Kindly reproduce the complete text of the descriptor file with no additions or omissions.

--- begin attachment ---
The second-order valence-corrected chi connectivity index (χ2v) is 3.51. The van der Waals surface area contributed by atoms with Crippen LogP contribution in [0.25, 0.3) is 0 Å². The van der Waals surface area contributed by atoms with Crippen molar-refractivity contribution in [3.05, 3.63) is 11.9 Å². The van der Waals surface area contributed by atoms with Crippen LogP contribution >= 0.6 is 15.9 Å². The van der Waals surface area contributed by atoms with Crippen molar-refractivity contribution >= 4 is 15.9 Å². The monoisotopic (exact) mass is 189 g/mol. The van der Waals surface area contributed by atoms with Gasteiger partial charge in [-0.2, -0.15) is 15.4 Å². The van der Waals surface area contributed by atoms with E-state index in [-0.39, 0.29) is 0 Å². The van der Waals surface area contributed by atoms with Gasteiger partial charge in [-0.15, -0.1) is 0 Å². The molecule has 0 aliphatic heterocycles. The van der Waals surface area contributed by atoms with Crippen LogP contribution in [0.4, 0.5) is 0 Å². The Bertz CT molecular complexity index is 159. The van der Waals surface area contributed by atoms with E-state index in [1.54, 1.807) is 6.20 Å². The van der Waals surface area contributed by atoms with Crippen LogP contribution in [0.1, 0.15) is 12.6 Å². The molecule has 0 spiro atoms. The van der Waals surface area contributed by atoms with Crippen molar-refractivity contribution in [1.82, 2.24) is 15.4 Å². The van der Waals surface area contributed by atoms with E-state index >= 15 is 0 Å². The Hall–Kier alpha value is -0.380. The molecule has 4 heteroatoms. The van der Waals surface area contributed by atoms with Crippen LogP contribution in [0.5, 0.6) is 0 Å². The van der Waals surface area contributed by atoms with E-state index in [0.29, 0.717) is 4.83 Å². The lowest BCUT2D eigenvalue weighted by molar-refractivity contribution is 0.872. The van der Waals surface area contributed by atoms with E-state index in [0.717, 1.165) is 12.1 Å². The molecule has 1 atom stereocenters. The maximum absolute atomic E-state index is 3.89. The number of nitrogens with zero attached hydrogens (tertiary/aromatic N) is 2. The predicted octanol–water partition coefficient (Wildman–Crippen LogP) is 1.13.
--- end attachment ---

The second-order valence-corrected chi connectivity index (χ2v) is 3.51. The van der Waals surface area contributed by atoms with Crippen LogP contribution in [0.25, 0.3) is 0 Å². The van der Waals surface area contributed by atoms with Crippen molar-refractivity contribution in [3.05, 3.63) is 11.9 Å². The van der Waals surface area contributed by atoms with Crippen LogP contribution >= 0.6 is 15.9 Å². The van der Waals surface area contributed by atoms with Crippen molar-refractivity contribution >= 4 is 15.9 Å². The monoisotopic (exact) mass is 189 g/mol. The van der Waals surface area contributed by atoms with Gasteiger partial charge in [-0.2, -0.15) is 15.4 Å². The van der Waals surface area contributed by atoms with E-state index in [-0.39, 0.29) is 0 Å². The van der Waals surface area contributed by atoms with Gasteiger partial charge in [-0.15, -0.1) is 0 Å². The molecule has 0 aliphatic heterocycles. The van der Waals surface area contributed by atoms with Crippen LogP contribution in [0.4, 0.5) is 0 Å². The Bertz CT molecular complexity index is 159. The van der Waals surface area contributed by atoms with E-state index in [1.54, 1.807) is 6.20 Å². The van der Waals surface area contributed by atoms with Crippen LogP contribution in [0.1, 0.15) is 12.6 Å². The molecule has 0 spiro atoms. The van der Waals surface area contributed by atoms with Crippen molar-refractivity contribution in [1.82, 2.24) is 15.4 Å². The van der Waals surface area contributed by atoms with E-state index >= 15 is 0 Å². The Hall–Kier alpha value is -0.380. The molecule has 4 heteroatoms. The van der Waals surface area contributed by atoms with Crippen LogP contribution in [0.5, 0.6) is 0 Å². The van der Waals surface area contributed by atoms with E-state index in [0.29, 0.717) is 4.83 Å². The lowest BCUT2D eigenvalue weighted by molar-refractivity contribution is 0.872. The van der Waals surface area contributed by atoms with E-state index in [0.717, 1.165) is 12.1 Å². The molecule has 1 atom stereocenters. The maximum absolute atomic E-state index is 3.89. The number of nitrogens with zero attached hydrogens (tertiary/aromatic N) is 2. The predicted octanol–water partition coefficient (Wildman–Crippen LogP) is 1.13.